McCrory announces higher starting pay for NC teachers

Feb. 10, 2014 @ 06:44 PM

At his alma mater, Ragsdale High School, Gov. Pat McCrory made an announcement that he hopes will attract quality teachers to North Carolina.
McCrory announced that the base pay for teachers will be increased by 14 percent to $35,000 over the next two years. In year one, pay will increase $2,200 and in year two pay will increase by another $2,000 for starting teachers. Currently, starting teachers with bachelor’s degrees receive $30,800 annually. The raises will cost around $200 million but Senate leader Phil Berger, R-Rockingham, said they can be done without raising taxes.
This increase would affect about 24,000 of the state’s 95,000 public school teachers.
“This is just a first step,” McCrory said. “Of course, we would love to do more and as the revenue picture becomes clearer, our goal is to roll out additional proposals this year.”
North Carolina was ranked 47th in the country for starting salaries during the 2012-13 school year, according to the National Education Association. This increase would put North Carolina ahead of some surrounding states in starting salaries including Tennessee which starts teachers at $34,098; South Carolina which starts at $32,306 and Georgia which starts at $33,644. Other surrounding states continue to have high starting salaries like Virginia at $37,848 and Florida and Kentucky at $35,166.
Karyn Dickerson, an English teacher at Grimsley High School and North Carolina Teacher of the Year, is on the governor’s Teacher Advisory Committee and helped present teacher pay as the most important issue for the state.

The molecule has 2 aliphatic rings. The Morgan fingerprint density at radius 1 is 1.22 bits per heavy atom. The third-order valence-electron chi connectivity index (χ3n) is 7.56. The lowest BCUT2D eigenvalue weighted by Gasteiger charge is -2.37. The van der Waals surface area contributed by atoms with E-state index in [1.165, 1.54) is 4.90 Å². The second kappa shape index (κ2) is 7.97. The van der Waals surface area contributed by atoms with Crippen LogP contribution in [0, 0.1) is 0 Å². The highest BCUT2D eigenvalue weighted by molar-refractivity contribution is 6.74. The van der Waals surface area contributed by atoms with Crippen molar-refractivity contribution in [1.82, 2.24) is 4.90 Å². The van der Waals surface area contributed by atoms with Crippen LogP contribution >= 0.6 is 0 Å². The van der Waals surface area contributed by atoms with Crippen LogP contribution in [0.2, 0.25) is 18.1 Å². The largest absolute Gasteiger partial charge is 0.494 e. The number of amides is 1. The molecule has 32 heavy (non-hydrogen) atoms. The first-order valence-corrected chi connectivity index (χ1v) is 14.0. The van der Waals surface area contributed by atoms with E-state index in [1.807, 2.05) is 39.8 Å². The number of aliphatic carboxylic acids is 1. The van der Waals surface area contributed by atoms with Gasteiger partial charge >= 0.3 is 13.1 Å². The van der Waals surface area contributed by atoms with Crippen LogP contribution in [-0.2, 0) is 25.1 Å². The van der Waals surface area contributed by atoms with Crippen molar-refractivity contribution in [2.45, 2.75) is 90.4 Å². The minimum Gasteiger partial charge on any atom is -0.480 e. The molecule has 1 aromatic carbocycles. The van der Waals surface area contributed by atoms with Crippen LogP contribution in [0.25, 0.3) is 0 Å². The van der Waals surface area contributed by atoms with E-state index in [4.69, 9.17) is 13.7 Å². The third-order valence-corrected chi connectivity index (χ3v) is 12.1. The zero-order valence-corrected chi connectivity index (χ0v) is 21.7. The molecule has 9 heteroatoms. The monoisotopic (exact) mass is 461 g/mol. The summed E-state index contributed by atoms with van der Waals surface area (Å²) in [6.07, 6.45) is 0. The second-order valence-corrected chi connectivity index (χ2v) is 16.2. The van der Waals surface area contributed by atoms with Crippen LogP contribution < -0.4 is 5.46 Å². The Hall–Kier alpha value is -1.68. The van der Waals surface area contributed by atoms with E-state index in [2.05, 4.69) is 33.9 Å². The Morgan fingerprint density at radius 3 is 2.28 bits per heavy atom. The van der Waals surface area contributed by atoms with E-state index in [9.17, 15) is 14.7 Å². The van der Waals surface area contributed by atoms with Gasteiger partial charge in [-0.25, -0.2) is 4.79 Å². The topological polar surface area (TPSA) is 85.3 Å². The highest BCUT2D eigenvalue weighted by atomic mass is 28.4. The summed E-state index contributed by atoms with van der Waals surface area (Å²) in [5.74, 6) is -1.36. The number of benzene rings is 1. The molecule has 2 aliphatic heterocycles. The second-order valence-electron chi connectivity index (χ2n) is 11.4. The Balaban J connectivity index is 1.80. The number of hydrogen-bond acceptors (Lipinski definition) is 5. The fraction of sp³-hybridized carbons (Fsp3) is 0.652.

“This is a great first step to recruit teachers to North Carolina but we also need something to retain the teachers we already have in our classrooms,” Dickerson said.
In the last five years, teachers have received a 1.2 percent raise. The teacher salary schedule has been frozen since 2008. Once the increase is implemented, starting teachers will make nearly as much as teachers that have 10 years’ experience.
Liz Foster, a teacher at The Middle College at GTCC and executive director of Guilford County Association of Educators, said all educators need more.
“It’s a great first step that recognizes that base pay for teachers is abysmal but teacher pay overall is abysmal and this does nothing to address anyone but first-year teachers. I applaud Gov. McCrory for taking this bold first step but we need more in order to ensure that we’re retaining the best teachers in the nation.”
Rep. Marcus Brandon, D-Guilford, said the announcement should be good news for teachers.
“Teacher morale is extremely low and hopefully today’s announcement is a big step in changing that around,” Brandon said. “I’d still like to see our teacher pay at national average ($36,141) or above. We can’t do anything without teachers and they should be compensated for the hard work they do.”
Lt. Gov. Dan Forest, Senate Pro Tem Phil Berger, and Speaker Thom Tillis also were in attendance.
Forest also announced that the administration would be backtracking on its master’s pay legislation that eliminated supplemental pay for teachers earning their master’s degree. Teachers that completed a class toward their master’s degree by July 2013 will get the supplemental pay when their degree is completed.
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Associated Press contributed to this article.